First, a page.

And Mas also tends to prove it in this article.
Look at the loads/bullet weight, no matter what grain, and the FPS and you will see that this is indicitive of this idea..
Here are some paragraphs from the article:
For many years, the “Illinois State Police load” – a 115-grain standard JHP launched at some 1,300 feet per second (fps) – proved itself to be the most decisive man-stopper available. It still works great. Federal’s version of this load, the 9BPLE, is standard issue for the DeKalb County lawmen, on the tough turf that surrounds and encompasses of Atlanta, Georgia.
These guys get into so many firefights that they’ve drawn political heat for “shooting too many people.” They have proven that when they shoot people with a 115-grain JHP doing 1,300 fps out of their issue Beretta service pistols, the bad guys go down and stop trying to kill them.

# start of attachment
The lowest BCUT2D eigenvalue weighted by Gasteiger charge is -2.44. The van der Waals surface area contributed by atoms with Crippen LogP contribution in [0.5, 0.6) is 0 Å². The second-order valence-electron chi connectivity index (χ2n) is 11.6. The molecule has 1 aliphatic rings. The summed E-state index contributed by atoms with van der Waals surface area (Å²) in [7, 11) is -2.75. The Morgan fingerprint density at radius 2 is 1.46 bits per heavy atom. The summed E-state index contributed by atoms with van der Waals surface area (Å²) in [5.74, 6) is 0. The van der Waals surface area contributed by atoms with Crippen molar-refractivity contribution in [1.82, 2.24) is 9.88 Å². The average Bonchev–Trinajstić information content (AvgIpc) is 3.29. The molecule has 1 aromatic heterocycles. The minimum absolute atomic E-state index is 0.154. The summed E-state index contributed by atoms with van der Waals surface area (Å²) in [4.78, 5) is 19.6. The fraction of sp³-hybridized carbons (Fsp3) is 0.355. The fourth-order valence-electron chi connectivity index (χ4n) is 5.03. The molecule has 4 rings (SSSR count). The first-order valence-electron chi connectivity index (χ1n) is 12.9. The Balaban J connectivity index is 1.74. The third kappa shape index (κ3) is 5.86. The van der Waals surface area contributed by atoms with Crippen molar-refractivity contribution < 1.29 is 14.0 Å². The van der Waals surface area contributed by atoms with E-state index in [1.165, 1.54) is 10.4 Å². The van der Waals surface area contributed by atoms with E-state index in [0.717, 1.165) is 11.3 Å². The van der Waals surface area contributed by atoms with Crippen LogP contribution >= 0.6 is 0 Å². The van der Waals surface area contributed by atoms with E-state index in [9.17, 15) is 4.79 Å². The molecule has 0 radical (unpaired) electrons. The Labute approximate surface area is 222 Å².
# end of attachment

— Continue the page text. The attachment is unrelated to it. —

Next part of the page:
Still, the faster bullets seem to be the way to go. There is much more corollary tissue damage around the wound channels with the faster 9mms, with medical examiners documenting “macerated” flesh, that is, tissue chopped up like burrito filling. You don’t see that with subsonic rounds, even though a high-tech modern 147-grain may actually expand slightly more than a lighter 9mm bullet, simply because it has “more lead to spread.”
One cartridge stands above all others in this caliber in the history of American law enforcement: the 125-grain semi-jacketed hollow point loaded to a velocity in the 1,400 fps range (from a 4-inch barrel). Some experts argue whether the wide-mouthed Federal version of this load, or the scallop-jacket Remington version that originally popularized the 125-grain .357 among cops, is the single best of the breed.
It appears that the medium-weight bullets at higher velocities are providing the best combination of penetration depth, expansion, and overall decisiveness of ending encounters. Not the 165-grain subsonic .40, the so-called “minus-P,” but 165-grain JHPs traveling at 1,140 fps and 155 grainers at about 1,200 fps. The latter has worked very well for the U.S. Border Patrol, which seems to have used mostly the Remington brand.
Read more here,
Tactical Life Defense Loads of Choice: The Word from the Street